What stories do we make up to rationalize sending our sons and daughters off to war and die? Saving Private Ryan is a movie that seeks to unearth those stories. But when confronted with the truth, still finds itself making up more stories anyway. Because that is what we as humans have had to do, if we were to go on living through the violent chapters of our history.

Private Ryan (Matt Damon) is lucky because he is unlucky. Having lost three brothers in the war, he gets to go home because a General with a moral conscience has decided that he must. Yet despite having incurred such a great loss, he isn't more special or important than anyone else. The mission led by Captain John Miller (Tom Hanks) to save him–risking the lives of eight men–makes no sense. It's "FUBAR." Yet, those are the orders. As Corporal Upham (Jeremy Davies, the inexperienced translator and audience surrogate) quotes Alfred Lord Tennyson, “theirs not to reason why, theirs but to do and die.”

Ryan is important because we have decided that he is important. He is a reflection of the story we make up about America, as a place where there is a value placed on every single life, especially ones who serve (and are straight white men, of course). The mission to save Ryan is one that would probably never be undertaken by our enemies in Nazi Germany, for example–or by our then allies in Soviet Russia. It is as if the mission itself was to prove what kind of a country we could be. How highly moral of a place we could be. Yet, as is often the case in America, our lofty ideals don't match up to reality or hold much water, and we are left to make up new stories when the old ones fall apart.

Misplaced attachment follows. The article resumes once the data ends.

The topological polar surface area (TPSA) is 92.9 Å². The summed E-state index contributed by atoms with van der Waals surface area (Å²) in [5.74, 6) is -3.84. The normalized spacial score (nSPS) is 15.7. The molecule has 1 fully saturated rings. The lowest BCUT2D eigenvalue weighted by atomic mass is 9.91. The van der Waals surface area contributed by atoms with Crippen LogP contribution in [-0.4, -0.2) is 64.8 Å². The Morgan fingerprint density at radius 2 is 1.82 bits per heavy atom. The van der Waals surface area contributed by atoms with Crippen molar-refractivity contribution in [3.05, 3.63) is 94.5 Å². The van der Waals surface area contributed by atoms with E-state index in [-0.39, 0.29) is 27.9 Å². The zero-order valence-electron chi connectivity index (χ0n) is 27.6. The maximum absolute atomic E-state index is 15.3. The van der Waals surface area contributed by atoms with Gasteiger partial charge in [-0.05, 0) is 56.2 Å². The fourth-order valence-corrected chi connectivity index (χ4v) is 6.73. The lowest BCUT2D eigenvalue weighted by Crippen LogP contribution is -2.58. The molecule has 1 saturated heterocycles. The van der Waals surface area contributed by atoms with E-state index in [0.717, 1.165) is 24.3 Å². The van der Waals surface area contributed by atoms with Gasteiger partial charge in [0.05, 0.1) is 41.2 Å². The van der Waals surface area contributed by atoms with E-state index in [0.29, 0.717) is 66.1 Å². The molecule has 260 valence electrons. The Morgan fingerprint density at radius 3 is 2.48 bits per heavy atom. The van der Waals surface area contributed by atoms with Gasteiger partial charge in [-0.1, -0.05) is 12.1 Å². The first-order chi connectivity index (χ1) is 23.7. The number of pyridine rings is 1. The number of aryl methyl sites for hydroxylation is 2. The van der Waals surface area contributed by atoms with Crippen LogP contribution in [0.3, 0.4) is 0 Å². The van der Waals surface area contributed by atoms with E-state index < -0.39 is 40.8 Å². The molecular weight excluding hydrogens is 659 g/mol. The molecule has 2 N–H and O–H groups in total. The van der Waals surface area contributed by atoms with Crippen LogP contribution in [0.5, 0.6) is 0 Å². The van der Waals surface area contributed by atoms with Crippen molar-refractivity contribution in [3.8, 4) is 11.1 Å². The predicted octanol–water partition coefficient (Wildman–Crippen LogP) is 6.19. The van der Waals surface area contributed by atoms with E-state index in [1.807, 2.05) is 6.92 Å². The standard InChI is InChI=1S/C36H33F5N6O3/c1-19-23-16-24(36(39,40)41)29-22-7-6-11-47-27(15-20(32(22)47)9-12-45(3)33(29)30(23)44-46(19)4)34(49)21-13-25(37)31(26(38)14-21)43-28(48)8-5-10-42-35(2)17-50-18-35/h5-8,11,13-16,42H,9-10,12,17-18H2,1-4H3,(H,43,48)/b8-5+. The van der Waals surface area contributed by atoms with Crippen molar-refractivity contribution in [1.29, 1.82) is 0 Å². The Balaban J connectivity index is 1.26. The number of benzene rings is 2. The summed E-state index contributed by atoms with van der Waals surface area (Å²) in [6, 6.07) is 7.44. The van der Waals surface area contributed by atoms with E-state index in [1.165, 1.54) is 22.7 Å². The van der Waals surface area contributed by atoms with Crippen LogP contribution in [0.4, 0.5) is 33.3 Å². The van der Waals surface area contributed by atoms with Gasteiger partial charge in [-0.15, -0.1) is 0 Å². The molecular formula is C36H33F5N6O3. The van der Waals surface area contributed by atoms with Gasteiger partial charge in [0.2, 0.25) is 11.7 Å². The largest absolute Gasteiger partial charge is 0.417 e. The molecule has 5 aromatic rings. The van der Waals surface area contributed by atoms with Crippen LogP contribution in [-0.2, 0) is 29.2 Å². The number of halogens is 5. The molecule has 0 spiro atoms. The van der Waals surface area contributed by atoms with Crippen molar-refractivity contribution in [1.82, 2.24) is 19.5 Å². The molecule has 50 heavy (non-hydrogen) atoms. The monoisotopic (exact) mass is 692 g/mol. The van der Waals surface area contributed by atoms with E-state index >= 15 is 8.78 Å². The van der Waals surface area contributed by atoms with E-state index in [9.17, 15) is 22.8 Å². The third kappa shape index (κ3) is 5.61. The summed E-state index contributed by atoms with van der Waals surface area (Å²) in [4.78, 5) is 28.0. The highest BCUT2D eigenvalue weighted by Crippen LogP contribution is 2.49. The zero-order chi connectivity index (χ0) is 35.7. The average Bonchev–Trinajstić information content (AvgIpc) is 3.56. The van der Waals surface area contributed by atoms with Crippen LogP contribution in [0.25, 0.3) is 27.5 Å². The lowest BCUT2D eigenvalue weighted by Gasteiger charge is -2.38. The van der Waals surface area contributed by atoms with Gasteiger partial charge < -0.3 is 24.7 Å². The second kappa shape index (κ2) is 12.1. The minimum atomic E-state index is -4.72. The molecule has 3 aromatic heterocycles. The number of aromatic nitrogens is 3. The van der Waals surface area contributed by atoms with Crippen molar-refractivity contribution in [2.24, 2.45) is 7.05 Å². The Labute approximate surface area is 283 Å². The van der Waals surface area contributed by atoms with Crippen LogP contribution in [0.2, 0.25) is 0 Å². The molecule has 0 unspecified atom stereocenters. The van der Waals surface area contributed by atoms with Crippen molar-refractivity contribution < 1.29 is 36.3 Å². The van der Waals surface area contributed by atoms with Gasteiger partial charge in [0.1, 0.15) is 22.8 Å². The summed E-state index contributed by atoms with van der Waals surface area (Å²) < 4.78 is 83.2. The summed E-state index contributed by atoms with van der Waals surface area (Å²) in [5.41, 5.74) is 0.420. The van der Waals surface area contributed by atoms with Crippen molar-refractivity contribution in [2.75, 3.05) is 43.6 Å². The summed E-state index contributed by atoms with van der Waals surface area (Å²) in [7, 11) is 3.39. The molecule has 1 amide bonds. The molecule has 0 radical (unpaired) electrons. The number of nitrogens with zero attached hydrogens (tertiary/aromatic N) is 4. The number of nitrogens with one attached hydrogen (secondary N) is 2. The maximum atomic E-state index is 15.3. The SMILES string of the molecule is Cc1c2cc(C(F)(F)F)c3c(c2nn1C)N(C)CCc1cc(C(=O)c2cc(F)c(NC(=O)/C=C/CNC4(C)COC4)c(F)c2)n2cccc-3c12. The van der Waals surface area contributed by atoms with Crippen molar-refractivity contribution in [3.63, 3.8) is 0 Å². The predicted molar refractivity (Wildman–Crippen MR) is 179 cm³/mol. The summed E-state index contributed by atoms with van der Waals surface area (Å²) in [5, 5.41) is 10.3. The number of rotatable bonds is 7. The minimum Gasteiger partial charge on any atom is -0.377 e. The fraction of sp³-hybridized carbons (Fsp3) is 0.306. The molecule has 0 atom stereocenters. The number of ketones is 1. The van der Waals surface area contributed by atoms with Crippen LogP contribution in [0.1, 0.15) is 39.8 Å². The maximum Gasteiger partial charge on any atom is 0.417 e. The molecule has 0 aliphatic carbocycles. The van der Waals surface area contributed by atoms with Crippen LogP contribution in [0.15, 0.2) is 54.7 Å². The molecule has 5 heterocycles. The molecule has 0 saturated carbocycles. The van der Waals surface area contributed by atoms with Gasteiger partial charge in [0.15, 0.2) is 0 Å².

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By the end of Saving Private Ryan, most of Miller's squad that set out to rescue Ryan (including Miller himself) is dead. They survived the assault on Omaha Beach, perhaps the most deadly and dangerous moment in the war for American soldiers- only to meet their fate trying to save one man’s life. Would they have died anyway in some other battle down the road? Perhaps at the Battle Of The Bulge, the infamous Nazi counterattack in the Ardennes forest just six months later that nearly broke the Allied advance? Would they have made it to Berlin? The final battle of Ramelle claimed most of the dead on the squad, and the Nazi advance nearly claimed a key bridge. Miller and his men clearly helped stall the attack. They may have died, but they didn't just die to save Ryan. Yet even if the Nazis had claimed that bridge, would they not have fallen back eventually? It ended up being Miller and his men who paid the cost for that bridge. But if it wasn't them, would it have been someone else later on?